October 7, 2005: The Strait of Hormuz has been a hot spot in the past, most notably during the later stages of the Iran-Iraq War, and is one area that probably occupies the mind of American military planners. It's no surprise, since a lot of maritime traffic (particularly supertankers) goes through that famous chokepoint. One of the countries alongside that chokepoint is Iran, which has been in the news lately.
One of the things Iran has threatened to respond in "many ways" should the European Union refer its nuclear program to the Security Council. While the report of this threat indicated that Iran would cut back oil production, it also should be noted that Iran could decide to try to close the Strait of Hormuz, hoping to force the world to back off in the face of a threat to the flow of oil from the Persian Gulf.
A straight fight with the United States is out of the question for Iran, due to the fact that Iran cannot hope to win one. In April 1988, American and Iranian naval forces engaged in a series of sharp actions after the frigate Samuel B. Roberts was struck by an Iranian mine. Iran has recently bought more modern weapons from Russia (MiG-29 fighters and three Kilo-class diesel-electric submarines) and China (C-802 anti-ship missiles retro-fitted to three Saam-class frigates and ten Kaman-class patrol craft and ten Houdong-class patrol craft for the Revolutionary Guards, C-801 missiles for shore launches, and numerous Silkworm anti-ship missiles). Iran could also lay mines - this latter approach is the most likely to damage an American vessel, and has the benefit of being deniable. However, mining operations are not without risk, as was demonstrated by the capture of the Iran ship Ajr in 1987 (after it was caught heaving mines into the water). Furthermore, in a period where tensions are already high, such an incident could lead to an American preemption. Suicide operations (using aircraft or small speedboats like the Boghammer) are another option which could be effective. The only problem is that they would lack the deniability of mining, and thereby draw a very strong response from the United States.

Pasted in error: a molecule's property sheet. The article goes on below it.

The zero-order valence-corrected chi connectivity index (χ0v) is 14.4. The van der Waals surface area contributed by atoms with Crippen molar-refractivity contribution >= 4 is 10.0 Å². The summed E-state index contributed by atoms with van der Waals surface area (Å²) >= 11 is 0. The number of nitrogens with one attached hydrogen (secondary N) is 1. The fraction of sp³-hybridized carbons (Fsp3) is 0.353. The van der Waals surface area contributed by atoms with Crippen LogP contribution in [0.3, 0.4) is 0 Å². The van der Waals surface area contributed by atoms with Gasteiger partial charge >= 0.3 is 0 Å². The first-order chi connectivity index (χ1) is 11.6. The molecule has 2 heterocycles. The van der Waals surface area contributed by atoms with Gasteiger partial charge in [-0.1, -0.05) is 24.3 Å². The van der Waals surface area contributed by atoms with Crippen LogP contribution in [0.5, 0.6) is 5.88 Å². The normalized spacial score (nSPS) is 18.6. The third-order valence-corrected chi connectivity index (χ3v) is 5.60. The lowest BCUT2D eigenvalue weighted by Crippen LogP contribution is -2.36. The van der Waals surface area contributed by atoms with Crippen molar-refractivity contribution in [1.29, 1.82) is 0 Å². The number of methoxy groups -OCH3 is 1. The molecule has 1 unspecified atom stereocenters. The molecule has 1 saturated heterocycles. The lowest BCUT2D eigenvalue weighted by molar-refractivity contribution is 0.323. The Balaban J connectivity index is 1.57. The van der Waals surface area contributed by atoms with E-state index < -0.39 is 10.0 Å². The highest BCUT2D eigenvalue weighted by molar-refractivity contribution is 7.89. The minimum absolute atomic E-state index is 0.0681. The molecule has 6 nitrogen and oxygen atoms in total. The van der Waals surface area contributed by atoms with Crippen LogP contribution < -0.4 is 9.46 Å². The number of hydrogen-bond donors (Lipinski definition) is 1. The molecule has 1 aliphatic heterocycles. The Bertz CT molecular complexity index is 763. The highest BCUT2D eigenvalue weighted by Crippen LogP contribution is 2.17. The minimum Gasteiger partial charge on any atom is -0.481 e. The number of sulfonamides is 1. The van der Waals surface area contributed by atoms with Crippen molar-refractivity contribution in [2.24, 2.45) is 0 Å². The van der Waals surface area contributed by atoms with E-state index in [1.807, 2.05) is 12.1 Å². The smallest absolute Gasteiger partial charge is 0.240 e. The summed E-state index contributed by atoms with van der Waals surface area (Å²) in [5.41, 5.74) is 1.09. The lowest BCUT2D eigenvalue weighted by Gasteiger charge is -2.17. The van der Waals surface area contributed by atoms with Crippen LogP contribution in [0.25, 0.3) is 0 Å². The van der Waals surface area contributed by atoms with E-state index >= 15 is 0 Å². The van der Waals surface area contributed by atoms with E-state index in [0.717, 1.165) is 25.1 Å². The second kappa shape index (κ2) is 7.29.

The United States can bring overwhelming combat power against Iran's newly modernized force. A carrier battle group, supported by submarines, could quickly place Iran's navy on the bottom. Even Iranian mines could be countered relatively quickly, because of the basing of two Osprey-class coastal minesweepers in Bahrain. Additional minesweeping craft would have to come from the United States, but this is much more capability than was present in the late 1980s. In a naval-air confrontation, one carrier battle group of the United States has a huge advantage against the Iranian military.
While Iran has added new capabilities, the United States has not stood still. Any attempt by Iran to shut down the Strait of Hormuz will end in a naval-air confrontation that will probably end with most of Iran's acquisitions from China and Russia on the bottom of the Strait of Hormuz. - Harold C. Hutchison (email@example.com)